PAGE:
The results of the auditing of the DDoS attack are now available for the Boomer community.
It comes as final stage of a very complicated process to finally be able to share with you results of the cyber security auditing regarding the DDoS attack that we suffered on the night of the 19th of October 2017, during the first launch of online ticket sales. The final evaluation encompassed technical and thorough information that was delivered to the court of Castelo Branco (Portugal) with an official complaint.
The following text it sums up significant data and was written by the cybersecurity specialists that assisted us for the analysis, a company called Securnet:
“The Security Incident Analysis is based on web server access log that hosts the ticket sales platform (tickets.goodmood.org)
This information shows that the platform had suffered a DDoS (Distributed Denial of Service) attack with major impact between 21:00pm on 19th October and 04:00am on 20th (GMT), with 20 million total interactions
These requests were made from 29.734 unique IP Addresses arriving from 138 different countries.
As we could identify, on the 19th October, 3.404.494 requests were made between 21:00 and 22:00 (945 hit per second) with an increase to 5.414.492 between 22:00 and 23:00 (1.504 hits per second) and a decrease to 1.437.867 between 23:00 and 24:00 (399 hits per second).
On the 20th October there were 2.981.440 requests between 00:00 and 01:00 (828 hits per second) with a decrease through time to 2.929.055 requests between 01:00 and 02:00 (813 hits per second), 1.725.905 requests between 02:00 and 03:00 (479 hits per second), 1.129.206 requests between 03:00 and 04:00 and 939.632 requests between 04:00 and 05:00 am (313 hits per second).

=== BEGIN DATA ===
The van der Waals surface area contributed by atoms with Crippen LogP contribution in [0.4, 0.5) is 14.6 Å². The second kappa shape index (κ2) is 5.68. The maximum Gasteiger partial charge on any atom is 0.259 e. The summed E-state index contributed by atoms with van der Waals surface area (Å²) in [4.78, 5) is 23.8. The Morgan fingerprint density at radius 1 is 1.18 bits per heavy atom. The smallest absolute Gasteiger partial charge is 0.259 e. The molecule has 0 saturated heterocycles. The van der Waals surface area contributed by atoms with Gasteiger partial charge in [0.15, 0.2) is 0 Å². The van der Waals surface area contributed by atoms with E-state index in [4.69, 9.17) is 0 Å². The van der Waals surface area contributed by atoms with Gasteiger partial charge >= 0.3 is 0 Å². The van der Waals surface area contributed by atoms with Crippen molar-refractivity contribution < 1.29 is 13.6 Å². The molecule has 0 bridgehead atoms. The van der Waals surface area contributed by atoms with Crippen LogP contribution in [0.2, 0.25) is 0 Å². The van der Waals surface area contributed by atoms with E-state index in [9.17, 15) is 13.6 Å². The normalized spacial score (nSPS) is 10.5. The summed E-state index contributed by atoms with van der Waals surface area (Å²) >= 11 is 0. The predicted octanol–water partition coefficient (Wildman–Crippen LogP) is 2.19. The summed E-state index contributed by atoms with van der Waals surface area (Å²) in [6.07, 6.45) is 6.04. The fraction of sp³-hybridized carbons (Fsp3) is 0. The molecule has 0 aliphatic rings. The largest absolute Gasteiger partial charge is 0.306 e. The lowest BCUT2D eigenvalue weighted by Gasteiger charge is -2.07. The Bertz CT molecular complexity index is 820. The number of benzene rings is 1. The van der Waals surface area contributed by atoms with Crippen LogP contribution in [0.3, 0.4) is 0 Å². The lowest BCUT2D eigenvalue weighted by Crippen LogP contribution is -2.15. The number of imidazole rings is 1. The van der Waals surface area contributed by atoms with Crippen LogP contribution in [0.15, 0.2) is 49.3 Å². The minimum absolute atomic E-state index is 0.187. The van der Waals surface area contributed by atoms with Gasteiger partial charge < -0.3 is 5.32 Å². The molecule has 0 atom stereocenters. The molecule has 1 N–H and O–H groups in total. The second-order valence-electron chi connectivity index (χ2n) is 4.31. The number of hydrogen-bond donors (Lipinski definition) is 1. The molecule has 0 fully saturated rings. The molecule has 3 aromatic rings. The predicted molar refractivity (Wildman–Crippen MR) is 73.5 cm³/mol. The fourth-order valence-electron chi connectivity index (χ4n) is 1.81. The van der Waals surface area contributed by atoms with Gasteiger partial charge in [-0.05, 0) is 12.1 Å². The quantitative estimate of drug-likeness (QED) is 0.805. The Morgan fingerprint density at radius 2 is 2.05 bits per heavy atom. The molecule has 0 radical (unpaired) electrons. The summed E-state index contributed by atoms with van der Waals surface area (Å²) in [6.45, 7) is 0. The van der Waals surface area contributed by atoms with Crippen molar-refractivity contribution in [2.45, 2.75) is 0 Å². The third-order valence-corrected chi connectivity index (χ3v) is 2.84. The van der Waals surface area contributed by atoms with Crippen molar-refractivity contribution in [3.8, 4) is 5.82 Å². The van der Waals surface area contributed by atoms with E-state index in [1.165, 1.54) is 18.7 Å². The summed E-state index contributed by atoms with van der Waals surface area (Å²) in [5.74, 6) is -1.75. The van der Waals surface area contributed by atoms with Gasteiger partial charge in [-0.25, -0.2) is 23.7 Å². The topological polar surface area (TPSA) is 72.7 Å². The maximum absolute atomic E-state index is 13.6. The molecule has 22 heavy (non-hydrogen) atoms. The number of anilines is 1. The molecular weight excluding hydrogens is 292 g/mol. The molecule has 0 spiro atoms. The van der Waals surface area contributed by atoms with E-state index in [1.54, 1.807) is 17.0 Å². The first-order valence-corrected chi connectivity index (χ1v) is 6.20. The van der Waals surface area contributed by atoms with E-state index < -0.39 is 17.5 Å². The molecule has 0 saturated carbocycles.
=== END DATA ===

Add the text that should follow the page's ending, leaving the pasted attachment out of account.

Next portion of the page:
Besides the DDoS (Distributed Denial of Service), we identified the usage of other automated scanning tools to check server information (footprinting), and search for database management tools (like phpmyadmin).
Suspicious activity was also detected, with the attempt to grant direct API access with actions like User Registration, User Login, and others… with PostmanRuntime. Those activities were made on the 19th October over a time span of 40 minutes with 4851 interactions from two IP Addresses that have been identified (United Kingdom and Ireland) and where a suspect was identified based on leaked data.
With further analysis to the platform, a vulnerability was confirmed through which it was possible to get direct API access that could lead to automated tasks and/or other unauthorized usage.
This situation may imply financial fraud and/or organized crime.”
These details could only be shared now, as the whole situation has been undergoing a meticulous investigation which - at last - has come to an end. The role of timing was crucial, as we communicated information as we received it, always having to take into account the seriousness of the attack and the subsequent involvement of law enforcement.
Thank you for taking the time to read these news. If you have any remaining doubts or need any further clarification, you can always reach us at firstname.lastname@example.org
With Love and Gratitude,